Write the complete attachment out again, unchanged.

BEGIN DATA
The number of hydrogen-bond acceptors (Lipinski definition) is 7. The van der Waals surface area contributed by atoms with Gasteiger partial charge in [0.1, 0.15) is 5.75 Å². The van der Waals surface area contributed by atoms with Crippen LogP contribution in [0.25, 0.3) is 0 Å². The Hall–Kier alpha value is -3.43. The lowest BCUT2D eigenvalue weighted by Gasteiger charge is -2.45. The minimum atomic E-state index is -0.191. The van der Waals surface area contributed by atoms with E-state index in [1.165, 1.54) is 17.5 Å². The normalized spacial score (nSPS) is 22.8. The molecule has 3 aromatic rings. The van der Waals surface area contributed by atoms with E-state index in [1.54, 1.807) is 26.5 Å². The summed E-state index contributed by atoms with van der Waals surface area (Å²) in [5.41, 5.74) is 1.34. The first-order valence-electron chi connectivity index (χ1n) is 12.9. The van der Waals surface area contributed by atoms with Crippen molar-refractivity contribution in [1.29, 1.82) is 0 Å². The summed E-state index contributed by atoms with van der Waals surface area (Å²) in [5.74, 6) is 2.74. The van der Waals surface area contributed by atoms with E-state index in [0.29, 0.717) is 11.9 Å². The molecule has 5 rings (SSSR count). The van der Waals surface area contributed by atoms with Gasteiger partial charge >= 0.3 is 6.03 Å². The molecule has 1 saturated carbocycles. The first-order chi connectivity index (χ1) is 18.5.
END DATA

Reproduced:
The number of hydrogen-bond acceptors (Lipinski definition) is 7. The van der Waals surface area contributed by atoms with Gasteiger partial charge in [0.1, 0.15) is 5.75 Å². The van der Waals surface area contributed by atoms with Crippen LogP contribution in [0.25, 0.3) is 0 Å². The Hall–Kier alpha value is -3.43. The lowest BCUT2D eigenvalue weighted by Gasteiger charge is -2.45. The minimum atomic E-state index is -0.191. The van der Waals surface area contributed by atoms with E-state index in [1.165, 1.54) is 17.5 Å². The normalized spacial score (nSPS) is 22.8. The molecule has 3 aromatic rings. The van der Waals surface area contributed by atoms with E-state index in [1.54, 1.807) is 26.5 Å². The summed E-state index contributed by atoms with van der Waals surface area (Å²) in [5.41, 5.74) is 1.34. The first-order valence-electron chi connectivity index (χ1n) is 12.9. The van der Waals surface area contributed by atoms with Crippen molar-refractivity contribution in [1.29, 1.82) is 0 Å². The summed E-state index contributed by atoms with van der Waals surface area (Å²) in [5.74, 6) is 2.74. The van der Waals surface area contributed by atoms with E-state index in [0.29, 0.717) is 11.9 Å². The molecule has 5 rings (SSSR count). The van der Waals surface area contributed by atoms with Gasteiger partial charge >= 0.3 is 6.03 Å². The molecule has 1 saturated carbocycles. The first-order chi connectivity index (χ1) is 18.5.